GALAX GeForce GTX 1070 KATANA Review – The First Single-Slot GTX 1070!
GALAX GTX 1070 KATANA Test Setup
In testing and benchmarking the GALAX GeForce GTX 1070 KATANA, I am using a Gigabyte Z170X Gaming 7 motherboard powered with an Intel Core i7-6700K processor, overclocked to 4.5GHz. Overclocking the CPU to 4.5GHz should be on par or at least performs similar with the newer Core i7-7700K at stock. Below are the rest of the system specifications:
Operating System: Windows 10 Pro 64bit
Motherboard: Gigabyte Z170X Gaming 7
Processor: Intel Core i7-6700K @ 4.5GHz
CPU Cooler: Cryorig A40 Ultimate All-in-One
Memory: Corsair Vengeance LED DDR4-3200MHz 32GB
Graphics card: GALAX GTX 1050 Ti EXOC White 4GB
Storage Drives: Zotac Sonix 480GB NVMe SSD, WD Blue SSD
Power Supply: FSP Aurum PT 1000W
Chassis: DimasTech Bench Table Easy V3.0
Below is a GPU-Z screenshot of the said graphics card:
During my tests and benchmarking, I was using the GeForce driver version 382.33 for Windows 10 64bit. All games are tested in three resolutions, namely: 1920×1080 or full HD, 2560×1440 or WQHD and 3840×2160 or 4K ultra HD.
GALAX GTX 1070 KATANA Temperature and Noise
I was surprised to see that the idle temperature of the Galax GTX 1070 KATANA was just around 36° to 38° degrees Celsius. I tried to do some desktop operations like word processing, photo editing, browsing the internet, watch some YouTube videos, and even played several HD videos. The temperature was just playing below 40° degrees Celsius. When I started to play some games, that the time when the temperature started to increase (significantly).
On full load, and running continuously for around half an hour, I was getting around 83° degrees Celsius. The fans are still set to auto and the fan speed is just hovering around 65%. You can also see from the screenshot below (left) that the clock speed is definitely throttled (down) to keep the card from overheating. I thought the fan speed would automatically go higher than 65%, but I think that is the limit set on auto mode.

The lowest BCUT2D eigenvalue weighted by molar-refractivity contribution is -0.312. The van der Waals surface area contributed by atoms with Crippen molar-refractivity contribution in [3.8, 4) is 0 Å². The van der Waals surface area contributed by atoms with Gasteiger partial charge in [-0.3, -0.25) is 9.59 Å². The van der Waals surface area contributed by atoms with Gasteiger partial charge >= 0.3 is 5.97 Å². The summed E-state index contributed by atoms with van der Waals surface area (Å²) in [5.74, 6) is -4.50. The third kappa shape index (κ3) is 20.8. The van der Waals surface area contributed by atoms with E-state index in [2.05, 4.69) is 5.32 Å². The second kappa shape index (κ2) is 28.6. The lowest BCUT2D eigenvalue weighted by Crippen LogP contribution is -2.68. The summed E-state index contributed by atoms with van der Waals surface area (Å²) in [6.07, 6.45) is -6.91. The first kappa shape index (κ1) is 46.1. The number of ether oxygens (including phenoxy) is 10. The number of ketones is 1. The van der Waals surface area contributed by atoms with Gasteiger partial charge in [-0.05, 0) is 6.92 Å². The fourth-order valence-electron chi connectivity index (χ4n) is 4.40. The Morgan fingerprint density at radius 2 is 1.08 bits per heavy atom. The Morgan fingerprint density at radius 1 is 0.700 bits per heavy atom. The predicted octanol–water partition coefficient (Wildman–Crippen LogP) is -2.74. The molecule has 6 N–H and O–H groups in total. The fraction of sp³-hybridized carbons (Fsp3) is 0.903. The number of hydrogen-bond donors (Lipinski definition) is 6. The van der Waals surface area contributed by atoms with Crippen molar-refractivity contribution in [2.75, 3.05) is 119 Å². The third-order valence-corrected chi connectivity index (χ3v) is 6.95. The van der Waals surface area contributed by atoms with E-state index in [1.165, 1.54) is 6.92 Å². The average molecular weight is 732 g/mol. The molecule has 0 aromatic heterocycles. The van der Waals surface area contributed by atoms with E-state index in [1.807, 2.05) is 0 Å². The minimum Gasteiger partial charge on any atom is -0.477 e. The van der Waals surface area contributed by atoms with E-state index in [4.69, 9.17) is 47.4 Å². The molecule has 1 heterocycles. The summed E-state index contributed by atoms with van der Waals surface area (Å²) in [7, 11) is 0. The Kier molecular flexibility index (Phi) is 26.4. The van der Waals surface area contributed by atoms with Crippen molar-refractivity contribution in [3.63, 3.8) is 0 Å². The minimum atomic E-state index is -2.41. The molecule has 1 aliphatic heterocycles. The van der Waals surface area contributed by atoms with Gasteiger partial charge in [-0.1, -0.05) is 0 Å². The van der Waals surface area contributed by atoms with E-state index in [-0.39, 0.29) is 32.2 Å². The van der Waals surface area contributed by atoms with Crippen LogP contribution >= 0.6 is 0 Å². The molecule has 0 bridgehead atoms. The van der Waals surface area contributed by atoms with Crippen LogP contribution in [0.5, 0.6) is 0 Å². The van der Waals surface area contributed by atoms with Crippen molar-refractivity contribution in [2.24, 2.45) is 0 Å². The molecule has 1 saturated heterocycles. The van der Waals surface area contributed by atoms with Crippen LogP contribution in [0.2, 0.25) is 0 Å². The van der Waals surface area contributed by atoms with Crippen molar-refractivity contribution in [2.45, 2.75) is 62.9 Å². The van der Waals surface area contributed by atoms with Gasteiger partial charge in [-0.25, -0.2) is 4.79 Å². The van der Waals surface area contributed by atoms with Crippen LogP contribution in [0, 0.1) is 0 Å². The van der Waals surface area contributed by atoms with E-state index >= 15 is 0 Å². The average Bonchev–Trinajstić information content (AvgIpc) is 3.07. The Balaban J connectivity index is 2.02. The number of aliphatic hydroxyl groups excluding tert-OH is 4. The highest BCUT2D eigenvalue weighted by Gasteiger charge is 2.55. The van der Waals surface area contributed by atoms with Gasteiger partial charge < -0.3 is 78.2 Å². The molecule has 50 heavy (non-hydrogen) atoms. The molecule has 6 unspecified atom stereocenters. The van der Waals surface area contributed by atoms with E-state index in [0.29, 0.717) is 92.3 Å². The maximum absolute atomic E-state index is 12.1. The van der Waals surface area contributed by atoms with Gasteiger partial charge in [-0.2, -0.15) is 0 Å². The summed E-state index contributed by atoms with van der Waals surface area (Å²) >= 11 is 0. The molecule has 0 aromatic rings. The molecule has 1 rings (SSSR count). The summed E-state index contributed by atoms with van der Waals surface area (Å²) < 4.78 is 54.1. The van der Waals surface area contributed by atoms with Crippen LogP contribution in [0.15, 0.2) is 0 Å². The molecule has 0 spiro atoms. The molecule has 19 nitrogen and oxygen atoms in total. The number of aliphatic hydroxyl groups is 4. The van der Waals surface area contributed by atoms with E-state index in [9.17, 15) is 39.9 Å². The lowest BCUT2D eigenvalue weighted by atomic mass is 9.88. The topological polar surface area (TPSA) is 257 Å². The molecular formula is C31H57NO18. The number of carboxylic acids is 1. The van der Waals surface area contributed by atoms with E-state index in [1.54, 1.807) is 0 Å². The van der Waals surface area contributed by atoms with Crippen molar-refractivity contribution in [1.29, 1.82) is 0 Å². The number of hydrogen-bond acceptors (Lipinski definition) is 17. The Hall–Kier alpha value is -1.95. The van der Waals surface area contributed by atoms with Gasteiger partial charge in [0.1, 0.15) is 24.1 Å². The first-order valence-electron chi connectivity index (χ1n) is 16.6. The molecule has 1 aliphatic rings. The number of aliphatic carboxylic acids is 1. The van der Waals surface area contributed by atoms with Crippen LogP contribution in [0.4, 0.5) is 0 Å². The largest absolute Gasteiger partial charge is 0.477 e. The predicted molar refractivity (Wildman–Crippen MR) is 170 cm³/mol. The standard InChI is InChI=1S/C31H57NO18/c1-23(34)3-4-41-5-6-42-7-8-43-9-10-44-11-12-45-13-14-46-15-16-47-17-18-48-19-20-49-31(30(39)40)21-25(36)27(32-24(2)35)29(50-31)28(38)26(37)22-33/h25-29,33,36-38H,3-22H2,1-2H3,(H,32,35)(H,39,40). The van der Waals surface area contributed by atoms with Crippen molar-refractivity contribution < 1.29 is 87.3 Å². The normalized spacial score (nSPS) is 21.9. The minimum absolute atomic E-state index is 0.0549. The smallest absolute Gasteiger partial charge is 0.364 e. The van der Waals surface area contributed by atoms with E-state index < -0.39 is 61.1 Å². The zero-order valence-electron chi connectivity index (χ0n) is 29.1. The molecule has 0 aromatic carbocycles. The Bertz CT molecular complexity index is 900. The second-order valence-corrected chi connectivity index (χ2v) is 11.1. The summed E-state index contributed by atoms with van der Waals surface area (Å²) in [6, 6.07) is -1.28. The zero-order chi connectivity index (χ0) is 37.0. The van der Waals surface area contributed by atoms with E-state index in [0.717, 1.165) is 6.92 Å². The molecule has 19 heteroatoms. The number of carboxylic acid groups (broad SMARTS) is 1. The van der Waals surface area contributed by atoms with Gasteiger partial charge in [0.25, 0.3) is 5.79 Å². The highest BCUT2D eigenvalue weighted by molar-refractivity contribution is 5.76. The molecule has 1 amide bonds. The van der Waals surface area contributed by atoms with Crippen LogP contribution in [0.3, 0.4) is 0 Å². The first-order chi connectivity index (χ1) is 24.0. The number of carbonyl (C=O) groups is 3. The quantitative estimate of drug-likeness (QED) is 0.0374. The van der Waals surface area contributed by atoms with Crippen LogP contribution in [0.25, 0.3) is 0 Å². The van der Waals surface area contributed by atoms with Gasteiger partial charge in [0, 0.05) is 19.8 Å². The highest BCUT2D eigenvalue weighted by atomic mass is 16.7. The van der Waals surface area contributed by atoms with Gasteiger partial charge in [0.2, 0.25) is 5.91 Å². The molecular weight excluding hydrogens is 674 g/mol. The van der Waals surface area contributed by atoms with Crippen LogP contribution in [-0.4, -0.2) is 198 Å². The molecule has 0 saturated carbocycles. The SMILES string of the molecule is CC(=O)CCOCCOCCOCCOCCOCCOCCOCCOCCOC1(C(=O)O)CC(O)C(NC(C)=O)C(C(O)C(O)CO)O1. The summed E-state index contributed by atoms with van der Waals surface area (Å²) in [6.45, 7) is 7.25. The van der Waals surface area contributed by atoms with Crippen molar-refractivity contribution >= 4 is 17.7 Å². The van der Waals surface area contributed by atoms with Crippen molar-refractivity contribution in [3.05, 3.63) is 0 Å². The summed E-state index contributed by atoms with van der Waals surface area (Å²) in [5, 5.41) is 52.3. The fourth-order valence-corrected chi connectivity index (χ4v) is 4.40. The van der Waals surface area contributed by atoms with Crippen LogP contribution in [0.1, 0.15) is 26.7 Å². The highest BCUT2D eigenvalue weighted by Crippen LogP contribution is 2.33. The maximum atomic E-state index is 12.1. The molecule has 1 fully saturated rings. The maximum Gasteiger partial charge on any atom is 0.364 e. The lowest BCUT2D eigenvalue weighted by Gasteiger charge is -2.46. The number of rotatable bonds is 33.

I tried to increase the fan speed up to 85%; the temperature was pretty much the same, 82° to 83° degrees Celsius. However, by increasing the fan speed, I noticed that the GPU is no longer throttled and I was getting a boost clock speed of around 1733.5MHz (screenshot on the right side below).
In terms of noise, when you let the fan to run at auto (up to 65%), the GTX 1070 KATANA runs silent. It’s surprisingly silent considering that it is a blower type design; almost inaudible if you have a closed case setup. Increasing the fan speed up to 85% or 90%, the fan starts to become audible. However, it’s not as (obnoxiously) loud compared to the blower fan on my RX 480 when the fans are also increased to the same speed.
Since I already disassembled the GTX 1070 KATANA, I replaced the stock thermal paste used with Thermal Grizzly’s Conductonaut. This is a liquid metal type of thermal compound and I find it to be very effective compared to the usual or stock thermal paste. When I started to stress the graphics card again, this time with the Conductonaut, I was surprised to see that there were no changes (drops) on the temperature. I was getting the same reading as before; hovering around 83° degrees Celsius.
I could only think of two things; the thermal paste that Galax used was already doing great and that is pretty much the limit or maximum performance we can squeeze out from the copper heatpipes. The only thing we can do is to increase the fan speed so that we can get better boost clock speeds.
Let’s proceed to the next page and see if we can still overclock this graphics card further.